universities and individual academics are the custodians of the
independence of science. The other point is they do not have any
particular grip on the issue of the management of science let
alone whatever the Haldane Principle might be.
Q171 Mr Marsden: Could I then just
turn to you, Professor Smith, on the back of the historical exegesis
that Professor Edgerton has given us? Does it suit the Government
to keep Haldane vague? Professor Edgerton said it is a bit like
the peace of God, it passes all understanding; is there a succinct
view of what Haldane means in the department today that you can
Professor Smith: I can certainly
make it succinct. Whether or not there is a Haldane Principle,
the very clear separation where high level research councils make
proposals to Government during spending reviews, draft the delivery
plans, these are debated, Government allocates funds and then
once those funds are allocated, does not interfere in the scientific
decisions as to how much goes to Professor X and Professor Y seems
to me a very valuable, practical separation of powers, whatever
you call it. The Government is certainly committed to that and
sees it as a valuable part of the landscape.
Q172 Mr Marsden: I want to bring
my colleague Brian Iddon in in a minute, but just briefly since
we have you here, Professor Charles, of course they certainly
did not have regional policy in 1915 or 1918 and it is arguable
how Wilson's Government really thought about regional policy in
the Sixties, but is Haldane as discussed today a hindrance or
a help in terms of articulating regional policy?
Professor Charles: Those principles
can operate at different scales; the question is whether there
is an idea that science investment will be directed at a regional
scale and then within that region it could follow a Haldane Principle
in terms of focusing on the excellent research and building up
excellence within that regional scale, just as you could say within
the European framework programme there are issues about how you
select the excellent projects at that scale. We are talking about
operating on different scales and whether there is a view that
in order to support the economic development of all parts of the
UK there should be a greater distribution of research funds. That
does not mean to say that some research programmes should not
be operated on a national level or purely on the basis of excellenceas
indeed the research councils are in Scotland for examplebut
at another level either central government or some regional body
decides to make strategic investments that complement and work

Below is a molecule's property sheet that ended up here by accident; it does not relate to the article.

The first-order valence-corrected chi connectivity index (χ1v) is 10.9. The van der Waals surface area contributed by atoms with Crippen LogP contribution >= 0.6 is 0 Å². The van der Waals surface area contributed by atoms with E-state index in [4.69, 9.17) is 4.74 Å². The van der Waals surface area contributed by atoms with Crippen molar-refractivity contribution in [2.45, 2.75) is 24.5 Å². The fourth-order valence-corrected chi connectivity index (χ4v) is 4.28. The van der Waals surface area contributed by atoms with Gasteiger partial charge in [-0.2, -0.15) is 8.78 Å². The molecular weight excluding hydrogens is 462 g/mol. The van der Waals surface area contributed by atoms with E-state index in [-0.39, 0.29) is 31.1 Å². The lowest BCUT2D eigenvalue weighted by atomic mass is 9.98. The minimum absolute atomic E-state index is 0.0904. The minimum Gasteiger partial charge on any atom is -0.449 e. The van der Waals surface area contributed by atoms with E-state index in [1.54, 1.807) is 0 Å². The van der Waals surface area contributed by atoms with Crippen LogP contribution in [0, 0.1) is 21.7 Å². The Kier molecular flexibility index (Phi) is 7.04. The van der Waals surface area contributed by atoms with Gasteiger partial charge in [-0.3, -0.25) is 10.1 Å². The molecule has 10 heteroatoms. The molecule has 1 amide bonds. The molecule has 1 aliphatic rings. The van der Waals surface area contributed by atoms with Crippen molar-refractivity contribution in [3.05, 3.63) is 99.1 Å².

with the resources that are distributed purely on the basis of
Q173 Dr Iddon: Have we not got into
a difficult situation which is creating tensions in allocations,
whether you believe in Haldane or not, partly because the state
departments are not funding the volume of the research that they
used to do, Defra being a typical example. Why have we let that
situation develop? You are nodding, Professor Edgerton, let us
start with you and then Nick Dusic.
Professor Edgerton: The reason
goes back to the point I was making earlier, that there is a certain
disillusion with large scale departmental programmes like Concorde
and the AGR; in fact, Tony Benn back in the Sixties said "No
more Concordes" and Lady Thatcher certainly reiterated that
in the 1980s, so there was a feeling that research, which was
directly concerned with the well-being of people, the strength
of the economy, was not yielding the results that it should. That
contracted and, as you say, the research councils which had always
funded a very small proportion of the total government research
budget found themselves funding more. For that reason there was
increased emphasis on trying to justify that kind of research
in relation to the broader objectives, so you get a rather odd
situation where people are expecting basic science in the universities
to translate directly into economic benefits or social quality
of life benefits for the British people in the short term. One
has to think much more internationally and much more regionally
as well about research and be much more focused on the necessary
uncertainty that there is in research. As I said before, trying
to create an industrial policy out of what should be a policy
for university research is a serious mistake.
Mr Dusic: Going back to the original
Haldane Report it is about the machinery of government and there
is a distinction made between departmental R&D which is for